Bankruptcy can bring more problems with it than you might expect... especially if you're not entirely sure what bankruptcy is. Luckily, there are a variety of online resources that can not only educate you as to the ins and outs of bankruptcy but can also assist you with your filing or help you to find an alternative to filing for bankruptcy.
Of course, the topic of bankruptcy is rather broad and can't be completely covered within the limited scope of this article. Instead, this article is simply meant to point the way to further information and to possibly help answer some questions that you might have concerning bankruptcy.
If you have questions that can't be answered with the information provided here, you should consult an attorney or bankruptcy specialist in your area to make sure that you have the best information that pertains to you and your personal situation.
What Bankruptcy Is
Bankruptcy is a legal filing that makes the claim that you are in debt to the point that you cannot reasonably recover without the assistance of the courts. When you file for bankruptcy, a court-appointed representative will go through your debts and recommend to the court that some of the debts be discharged (meaning that they are legally excused and no longer have to be paid), and other debts may be reduced.
This representative will then work with you and your creditors to create a repayment plan which will be overseen by the court system; in most cases the amount to be repaid is deducted automatically from your payroll cheque before you even get a chance to see the money. These deductions will continue until the remaining debt is paid off, after which point the bankruptcy itself is discharged.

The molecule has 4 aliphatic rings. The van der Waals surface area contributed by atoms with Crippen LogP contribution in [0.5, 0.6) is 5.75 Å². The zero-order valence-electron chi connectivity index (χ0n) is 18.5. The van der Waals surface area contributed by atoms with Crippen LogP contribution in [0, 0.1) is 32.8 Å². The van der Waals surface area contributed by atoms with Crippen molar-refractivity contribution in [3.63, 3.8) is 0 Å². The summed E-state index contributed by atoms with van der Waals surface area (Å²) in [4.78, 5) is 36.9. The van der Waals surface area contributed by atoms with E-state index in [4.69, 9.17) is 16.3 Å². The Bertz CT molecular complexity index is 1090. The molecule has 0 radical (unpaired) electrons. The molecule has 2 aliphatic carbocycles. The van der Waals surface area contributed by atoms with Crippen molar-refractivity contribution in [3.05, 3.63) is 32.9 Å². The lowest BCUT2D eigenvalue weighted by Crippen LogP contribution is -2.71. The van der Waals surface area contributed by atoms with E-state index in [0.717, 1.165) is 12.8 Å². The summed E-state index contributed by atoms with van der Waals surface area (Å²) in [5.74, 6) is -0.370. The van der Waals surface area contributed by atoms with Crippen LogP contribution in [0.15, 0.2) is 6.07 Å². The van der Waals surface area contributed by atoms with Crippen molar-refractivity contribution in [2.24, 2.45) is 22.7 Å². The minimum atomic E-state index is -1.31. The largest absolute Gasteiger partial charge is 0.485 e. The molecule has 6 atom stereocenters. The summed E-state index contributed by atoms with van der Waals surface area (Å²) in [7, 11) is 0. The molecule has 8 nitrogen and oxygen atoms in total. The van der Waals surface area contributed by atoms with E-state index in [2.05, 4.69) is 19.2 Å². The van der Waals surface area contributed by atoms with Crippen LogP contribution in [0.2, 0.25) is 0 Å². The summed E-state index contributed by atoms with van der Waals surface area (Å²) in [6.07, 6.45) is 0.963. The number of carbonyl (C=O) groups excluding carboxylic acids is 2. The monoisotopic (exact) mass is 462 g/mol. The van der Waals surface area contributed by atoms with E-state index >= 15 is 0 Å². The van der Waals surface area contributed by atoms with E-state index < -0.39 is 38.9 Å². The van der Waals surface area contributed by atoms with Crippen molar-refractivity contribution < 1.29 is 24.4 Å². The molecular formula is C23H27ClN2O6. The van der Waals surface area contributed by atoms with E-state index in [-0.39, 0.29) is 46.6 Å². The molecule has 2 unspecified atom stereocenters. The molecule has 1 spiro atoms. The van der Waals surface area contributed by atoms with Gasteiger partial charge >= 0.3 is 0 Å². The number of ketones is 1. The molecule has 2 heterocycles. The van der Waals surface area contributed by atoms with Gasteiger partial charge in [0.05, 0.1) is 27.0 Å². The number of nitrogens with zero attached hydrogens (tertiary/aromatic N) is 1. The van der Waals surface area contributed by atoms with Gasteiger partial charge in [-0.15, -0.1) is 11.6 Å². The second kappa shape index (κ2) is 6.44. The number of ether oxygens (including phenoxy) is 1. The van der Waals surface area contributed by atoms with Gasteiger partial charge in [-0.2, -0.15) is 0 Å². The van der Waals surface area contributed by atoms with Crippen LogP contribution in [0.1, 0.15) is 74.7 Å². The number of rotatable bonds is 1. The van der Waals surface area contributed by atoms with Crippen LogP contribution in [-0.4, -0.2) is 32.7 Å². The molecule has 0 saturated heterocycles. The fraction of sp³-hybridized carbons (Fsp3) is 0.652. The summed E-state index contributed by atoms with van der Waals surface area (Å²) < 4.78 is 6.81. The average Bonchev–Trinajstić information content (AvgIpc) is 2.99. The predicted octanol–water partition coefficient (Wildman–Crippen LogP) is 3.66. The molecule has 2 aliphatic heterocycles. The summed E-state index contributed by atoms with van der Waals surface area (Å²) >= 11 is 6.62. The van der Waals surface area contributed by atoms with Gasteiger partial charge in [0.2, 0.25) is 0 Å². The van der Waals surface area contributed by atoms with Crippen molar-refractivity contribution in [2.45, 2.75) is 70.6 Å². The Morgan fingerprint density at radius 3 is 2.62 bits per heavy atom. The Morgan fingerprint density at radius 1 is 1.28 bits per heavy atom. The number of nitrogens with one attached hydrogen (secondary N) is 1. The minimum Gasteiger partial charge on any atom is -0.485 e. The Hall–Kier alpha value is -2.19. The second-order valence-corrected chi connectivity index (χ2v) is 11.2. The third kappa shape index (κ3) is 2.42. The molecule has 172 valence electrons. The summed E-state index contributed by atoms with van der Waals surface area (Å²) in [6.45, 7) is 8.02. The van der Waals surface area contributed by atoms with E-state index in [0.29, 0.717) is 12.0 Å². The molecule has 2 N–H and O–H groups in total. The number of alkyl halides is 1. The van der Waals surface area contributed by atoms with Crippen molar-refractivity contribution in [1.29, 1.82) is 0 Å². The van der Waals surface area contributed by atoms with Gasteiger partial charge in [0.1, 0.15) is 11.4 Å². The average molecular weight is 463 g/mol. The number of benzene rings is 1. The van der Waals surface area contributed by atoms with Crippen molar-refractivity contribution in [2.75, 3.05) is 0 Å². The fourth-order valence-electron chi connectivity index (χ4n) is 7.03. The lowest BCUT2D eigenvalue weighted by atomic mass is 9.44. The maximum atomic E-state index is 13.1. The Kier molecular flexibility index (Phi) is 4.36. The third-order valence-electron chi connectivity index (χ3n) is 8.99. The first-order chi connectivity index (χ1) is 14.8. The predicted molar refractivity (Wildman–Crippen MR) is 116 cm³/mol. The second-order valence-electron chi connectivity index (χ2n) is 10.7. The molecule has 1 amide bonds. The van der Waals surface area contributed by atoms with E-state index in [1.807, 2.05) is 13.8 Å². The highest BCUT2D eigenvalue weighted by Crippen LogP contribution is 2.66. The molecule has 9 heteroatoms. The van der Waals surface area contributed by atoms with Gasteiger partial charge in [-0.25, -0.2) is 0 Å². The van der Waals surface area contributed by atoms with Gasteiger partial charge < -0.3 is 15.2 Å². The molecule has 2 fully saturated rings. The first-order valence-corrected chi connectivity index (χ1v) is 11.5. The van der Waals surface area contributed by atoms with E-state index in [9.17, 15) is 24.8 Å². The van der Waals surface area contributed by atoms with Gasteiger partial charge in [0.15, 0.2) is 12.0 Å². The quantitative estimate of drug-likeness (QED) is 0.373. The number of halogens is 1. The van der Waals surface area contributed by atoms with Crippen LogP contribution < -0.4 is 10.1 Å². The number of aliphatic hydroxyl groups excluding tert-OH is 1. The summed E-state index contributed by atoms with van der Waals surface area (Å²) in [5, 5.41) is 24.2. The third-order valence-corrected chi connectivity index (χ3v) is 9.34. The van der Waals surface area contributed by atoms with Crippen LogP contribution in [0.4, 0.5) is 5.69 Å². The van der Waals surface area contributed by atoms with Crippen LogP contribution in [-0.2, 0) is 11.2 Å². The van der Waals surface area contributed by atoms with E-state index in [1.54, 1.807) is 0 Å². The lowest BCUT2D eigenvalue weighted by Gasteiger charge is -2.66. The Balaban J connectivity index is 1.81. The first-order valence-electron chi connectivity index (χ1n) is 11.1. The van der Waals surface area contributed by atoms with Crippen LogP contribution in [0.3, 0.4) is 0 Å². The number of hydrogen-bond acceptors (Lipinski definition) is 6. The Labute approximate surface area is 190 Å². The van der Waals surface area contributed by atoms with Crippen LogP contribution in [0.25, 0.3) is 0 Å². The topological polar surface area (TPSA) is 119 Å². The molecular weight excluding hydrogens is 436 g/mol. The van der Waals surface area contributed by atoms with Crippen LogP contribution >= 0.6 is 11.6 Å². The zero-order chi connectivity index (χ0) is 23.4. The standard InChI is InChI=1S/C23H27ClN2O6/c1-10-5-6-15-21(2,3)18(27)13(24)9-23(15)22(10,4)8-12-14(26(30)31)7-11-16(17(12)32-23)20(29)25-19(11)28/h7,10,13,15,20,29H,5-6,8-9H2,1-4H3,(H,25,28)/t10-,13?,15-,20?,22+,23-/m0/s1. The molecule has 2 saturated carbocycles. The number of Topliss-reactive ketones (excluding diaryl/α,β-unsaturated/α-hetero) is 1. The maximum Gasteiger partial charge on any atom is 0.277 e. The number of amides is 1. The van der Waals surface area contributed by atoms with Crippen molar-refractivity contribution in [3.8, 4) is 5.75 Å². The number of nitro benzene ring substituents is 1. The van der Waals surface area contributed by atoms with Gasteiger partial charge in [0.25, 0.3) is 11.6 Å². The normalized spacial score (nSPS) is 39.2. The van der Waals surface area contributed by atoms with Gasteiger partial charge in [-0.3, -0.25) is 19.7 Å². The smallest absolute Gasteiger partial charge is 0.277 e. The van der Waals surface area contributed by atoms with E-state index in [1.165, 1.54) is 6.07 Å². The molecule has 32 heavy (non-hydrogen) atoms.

It's important to note that not all eligible debts will be discharged, and that not all types of debt are eligible for discharge. The court will usually only discharge those debts that it is obvious that you won't be able to pay, and any property that you have which is under lien is likely to be sold as a part of the bankruptcy process. Court-appointed debts such as child support and alimony payments are never discharged, and will still be due after the bankruptcy.
Finding Bankruptcy Information Online
In order to find additional information on bankruptcy and bankruptcy specialists online, you should use your preferred search engine and do a search on the legal and technical aspects of filing for bankruptcy in the area where you live. You can also use online telephone directories to search for experts in your area, or for law firms that specialize in bankruptcy cases.
You might also want to look for forums dedicated to those who have gone through a bankruptcy in your area, in order to get more of a "first hand" look at what bankruptcy is like. This will enable you to prepare yourself for some of the more difficult aspects of filing for bankruptcy and the recovery period afterward.
Bankruptcy Alternatives Online
Just as you can find information on bankruptcy online, you should also be able to find information on bankruptcy alternatives. This may include consumer credit counseling agencies and other related services, tips for self-regulation and debt relief, and possibly information on low-interest debt consolidation loans using home equity or other high-value collateral.
You should keep in mind, however, that there are a number of scams created to prey on those who are down on their luck financially. Do your research on any bankruptcy alternatives that you find to keep from becoming a fraud statistic.
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